As in FIG. 1, the capacitor C is connected between wire 17 and ground, effectively between the output terminal 18 and ground.

In operation of the circuit, when the potential E exceeds the potential stored on capacitor C and established thereby at output terminal 18, the diode 12 is back-biased while the diode 14 is forward-biased so that the diode 12 blocks any current flow from input terminal 10 while diode 14 permits current flow from the first current source 50 through diode 14. One-half of the current flowing through diode 14 will be shunted through the second current source 52 while the other half will be conducted through wire 17 and capacitor C to charge C until the potential at output terminal 18 reaches a potential equal to E,,.

When the potential E is equal to the potential at the output terminal 18 as established by the charge on capacitor C, both the diodes 12 and 14 are forward-biased and no charging of the capacitor C occurs. One-half of the current of source 50 flows to ground through E,,, and one-half through source 52 to ground. Therefore, the potential established on output terminal 18 with respect to ground terminal 19 is maintained unchanged.

When the source of potential E establishes a potential at input terminal 10 which is less than the potential established at the output terminal 18 by the charge on capacitor C, then the diode 12 is forward-biased while diode 14 is back-biased. Diode .14 will then not conduct current from current source 50 to the capacitor C and the capacitor C wil be discharged by the current flow through current generator 52 so that the potential at output terminal 18 will decrease linearly at a rate dependent upon the magnitude of current flow through current source 52.

From the above description, it will be evident that a potential at the input terminal 10 above the potential at the ouput terminal 18 causes a linear ramp in an increasing direction at the output terminal 18 until the potential at the output terminal is equal to the potential at the input terminal where as a potential on input terminal 10 lower than that at 18 wil cause a linear ramp at the output terminal 18 in the opposite direction, namely in a decreasing direction until the potentials at the input and output terminals are equal. The circuit of FIG. 1 as illustrated by the equivalent circuit of FIG. 2 is thus a two-Way ramp generator in that it is capable of generating a potential output having a ramp form in either a positive going or a negative going direction in dependence upon the relative magnitude of the potentials at the input terminal 10 and the potential established at the output terminal 18 by the charge on capacitor C.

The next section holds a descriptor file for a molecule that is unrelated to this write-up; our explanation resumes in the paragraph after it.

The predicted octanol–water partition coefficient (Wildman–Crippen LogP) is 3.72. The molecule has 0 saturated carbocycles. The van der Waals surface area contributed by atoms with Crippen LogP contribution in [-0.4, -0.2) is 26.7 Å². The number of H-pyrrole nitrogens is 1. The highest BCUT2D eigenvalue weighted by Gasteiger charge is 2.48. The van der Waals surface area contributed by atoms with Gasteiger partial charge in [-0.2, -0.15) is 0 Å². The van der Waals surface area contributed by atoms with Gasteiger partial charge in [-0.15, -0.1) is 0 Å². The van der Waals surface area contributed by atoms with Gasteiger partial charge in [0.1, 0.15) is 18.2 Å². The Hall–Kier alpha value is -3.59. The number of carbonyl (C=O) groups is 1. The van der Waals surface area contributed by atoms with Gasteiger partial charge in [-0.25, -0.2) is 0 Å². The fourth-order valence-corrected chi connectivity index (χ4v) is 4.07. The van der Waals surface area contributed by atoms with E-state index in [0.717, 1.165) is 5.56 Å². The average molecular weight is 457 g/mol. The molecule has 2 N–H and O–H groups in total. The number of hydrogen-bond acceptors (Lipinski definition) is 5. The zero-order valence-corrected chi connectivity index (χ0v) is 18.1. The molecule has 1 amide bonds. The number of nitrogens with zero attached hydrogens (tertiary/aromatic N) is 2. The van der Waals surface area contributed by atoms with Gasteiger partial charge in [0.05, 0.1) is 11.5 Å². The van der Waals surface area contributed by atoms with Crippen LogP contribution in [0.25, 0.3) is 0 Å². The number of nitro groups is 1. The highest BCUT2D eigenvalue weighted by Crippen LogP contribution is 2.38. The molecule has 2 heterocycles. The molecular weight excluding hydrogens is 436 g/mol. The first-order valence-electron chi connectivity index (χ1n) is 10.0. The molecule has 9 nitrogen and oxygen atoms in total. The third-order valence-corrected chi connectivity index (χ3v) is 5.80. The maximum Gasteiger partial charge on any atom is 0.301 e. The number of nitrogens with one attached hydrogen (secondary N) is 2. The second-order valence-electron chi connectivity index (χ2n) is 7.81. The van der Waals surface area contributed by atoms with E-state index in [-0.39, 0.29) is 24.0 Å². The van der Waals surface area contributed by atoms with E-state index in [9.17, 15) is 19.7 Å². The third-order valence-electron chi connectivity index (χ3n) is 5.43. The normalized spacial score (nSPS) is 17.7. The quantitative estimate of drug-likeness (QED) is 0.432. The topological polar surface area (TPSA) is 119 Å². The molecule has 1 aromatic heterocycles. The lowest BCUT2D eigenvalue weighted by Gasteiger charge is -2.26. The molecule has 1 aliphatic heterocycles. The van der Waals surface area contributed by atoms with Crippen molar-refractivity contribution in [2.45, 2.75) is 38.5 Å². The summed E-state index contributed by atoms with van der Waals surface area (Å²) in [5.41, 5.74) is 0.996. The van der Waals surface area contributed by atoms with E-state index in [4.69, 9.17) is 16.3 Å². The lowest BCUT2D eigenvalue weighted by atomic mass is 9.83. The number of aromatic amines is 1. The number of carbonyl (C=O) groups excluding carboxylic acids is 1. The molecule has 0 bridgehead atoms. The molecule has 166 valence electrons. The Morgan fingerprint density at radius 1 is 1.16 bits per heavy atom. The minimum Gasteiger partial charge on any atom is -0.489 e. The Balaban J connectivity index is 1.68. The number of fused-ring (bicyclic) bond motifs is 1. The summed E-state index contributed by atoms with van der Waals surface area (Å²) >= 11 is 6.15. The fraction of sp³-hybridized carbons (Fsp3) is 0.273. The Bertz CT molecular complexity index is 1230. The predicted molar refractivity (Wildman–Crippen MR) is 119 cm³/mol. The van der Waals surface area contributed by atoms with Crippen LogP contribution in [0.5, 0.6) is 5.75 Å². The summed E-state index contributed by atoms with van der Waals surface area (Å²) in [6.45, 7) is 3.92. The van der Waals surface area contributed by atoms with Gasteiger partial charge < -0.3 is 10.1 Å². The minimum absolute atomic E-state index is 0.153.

To obtain very slow ramp functions, or in other words a potential having a ramp form with a small slope, it is necessary that the collector current of the first power source as well as the second power source should be low in value. Such low collector currents are readily obtained with an npn transistor; however, they are difficult to obtain with available pnp transistors. It is thus desirable to change the circuit of FIG. 1 in the manner as shown in FIG. 3 to provide for such slow ramps.

It will be evident from FIG. 3 that the first current source, which in FIG. 1 included transistor T; includes in FIG. 3 not only transistor T but also transistor T Transistor T is an npn transistor which is placed in the circuit so as to draw oif a constant current from transistor T Compensation for the drawing off of this constant current from transistor T is obtained by the addition of the variable resistor 60 which is connected between terminal 21 of the source E and the potentiometer sidewire 22. Other changes which have been made in the circuit are the change of the resistors and 30 to variable resistors and the addition of variable resistor 33 which perform a function similar to that of resistor 60 Resistors 20 and 30 of FIG. 1 are therefore noted in FIG. 3 as variable resistors 20a and 30a. In FIG. 3 they are made to be variable for purposes of calibration.